Why ‘party animals’ often end up chronically unhappy

I have a buddy who is a party animal. He is smart, energetic, funny and constantly surrounded by people. He parties longer and harder than anyone I have ever met. In fact, he parties so much that, in the eyes of most, his life is one, long, crazy party. Most people who meet him are instantly filled with envy. They gravitate towards him as if he is some sort of party demigod, a pseudo celebrity with a life worthy of the jealousy it elicits in others. He never pays for his drinks, never waits in line, never has to introduce himself and never has to work to impress women. If you made his life into a story the reviews would probably read, ‘a terrifyingly exciting whirlwind of action packed madness.’ But what if I told you that his life is so exciting, it puts him at risk of chronic unhappiness.

According to the World Happiness Report 2013, the term happiness is commonly used in two very distinctive ways. The first is to describe a combination of positive emotions felt at a specific moment in time (ie. ‘Were you happy yesterday?’). The second is as an evaluation of ones life satisfaction, which is not moment specific (ie. ‘Are you happy with how things are going in your life?’). These two ways of looking at happiness are vastly different and this is the root of why party animals often end up chronically unhappy.

The first way people use the term ‘happy’ actually describes pleasure – transient emotions which only feel good while you’re doing whatever it is that is pleasurable. As soon as it’s all over, the ‘happy’ feelings leave. If you manage to string enough moments of pleasure together in a short period of time, they can look and feel a lot like happiness. This is what party animals do. They build lives based on pursuing pleasure, on finding constant sources of validation from others. They have very active social media accounts, they seem to know everyone everywhere, they have a running tally of favours owed to them and they generally care about things like status.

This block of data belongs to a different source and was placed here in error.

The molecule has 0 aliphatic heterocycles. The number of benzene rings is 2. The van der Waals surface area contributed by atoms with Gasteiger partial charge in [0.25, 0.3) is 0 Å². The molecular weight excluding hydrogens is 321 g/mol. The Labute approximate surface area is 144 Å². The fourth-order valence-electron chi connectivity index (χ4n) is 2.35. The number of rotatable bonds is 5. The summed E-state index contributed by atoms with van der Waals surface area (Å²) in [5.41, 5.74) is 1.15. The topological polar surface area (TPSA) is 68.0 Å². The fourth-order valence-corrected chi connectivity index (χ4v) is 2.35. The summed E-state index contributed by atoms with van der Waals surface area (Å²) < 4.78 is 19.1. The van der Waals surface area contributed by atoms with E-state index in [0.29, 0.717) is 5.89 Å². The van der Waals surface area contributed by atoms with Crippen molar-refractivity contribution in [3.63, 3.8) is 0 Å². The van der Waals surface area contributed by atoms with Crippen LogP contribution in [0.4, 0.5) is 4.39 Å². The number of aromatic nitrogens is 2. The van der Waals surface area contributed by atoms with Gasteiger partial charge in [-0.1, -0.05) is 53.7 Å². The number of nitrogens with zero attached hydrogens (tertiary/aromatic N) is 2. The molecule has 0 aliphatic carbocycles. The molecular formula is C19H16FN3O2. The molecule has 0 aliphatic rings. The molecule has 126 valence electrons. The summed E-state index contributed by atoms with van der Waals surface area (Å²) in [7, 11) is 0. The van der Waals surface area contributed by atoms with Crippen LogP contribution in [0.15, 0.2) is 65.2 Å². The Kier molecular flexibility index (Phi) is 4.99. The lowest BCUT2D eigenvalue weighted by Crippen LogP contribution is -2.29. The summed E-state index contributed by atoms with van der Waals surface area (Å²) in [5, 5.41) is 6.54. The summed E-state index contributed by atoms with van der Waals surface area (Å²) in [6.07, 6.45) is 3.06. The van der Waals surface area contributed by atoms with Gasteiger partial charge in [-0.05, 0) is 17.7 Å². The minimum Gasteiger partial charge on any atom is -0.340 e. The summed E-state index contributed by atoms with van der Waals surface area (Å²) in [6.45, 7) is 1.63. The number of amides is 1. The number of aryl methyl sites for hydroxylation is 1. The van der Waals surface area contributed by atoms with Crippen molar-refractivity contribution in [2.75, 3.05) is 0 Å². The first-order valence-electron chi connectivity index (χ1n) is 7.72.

So, how is happiness different from pleasure? According to researcher Martin Seligmann, happiness requires a ‘rich repertoire of friends’ and a ‘strong baseline of life satisfaction’.

First to the issue of friends. Unfortunately my buddy doesn’t really have any. He may be surrounded by an army of loyal acquaintances but he doesn’t have what I would consider a true friend, not even one. He may bond with his buddies over a mutual love of music and partying, but they never really connect on a deeper level. I doubt if any of them really know who he is as a person, just as he probably doesn’t know who they are as people. They don’t know his dreams, his fears, his insecurities or his inner most thoughts. This lack of connection is a basic human need and when it goes unfulfilled, it leaves you chronically unhappy. Therein lies the irony.

Managing the number of acquaintances required to allow constant pleasure takes so much time and effort that it leaves no time to manage the friendships required to be happy.

So how many friends do you need to be happy?

Obviously the answer to this questions is highly variable and difficult to answer – dependent on the individual, the circumstances, their culture etc. But regardless, it’s probably lower than what you are thinking. For the average person the number is most likely to fall somewhere between 1 and 5. This number is relatively low because quality and quantity of friendship have an inverse relationship. Maintaining meaningful friendships takes more time and more effort than managing acquaintances, thus you simply can’t have as many. And, whats more, there are specific skills in building a friendship.

These skills are just one of the things we cover in our eBook The No-Bull Pathway to Happiness. To learn more about what science, psychology and philosophy has to say about happiness, pop in your email below and we’ll send you the PDF eBook right now, for FREE!


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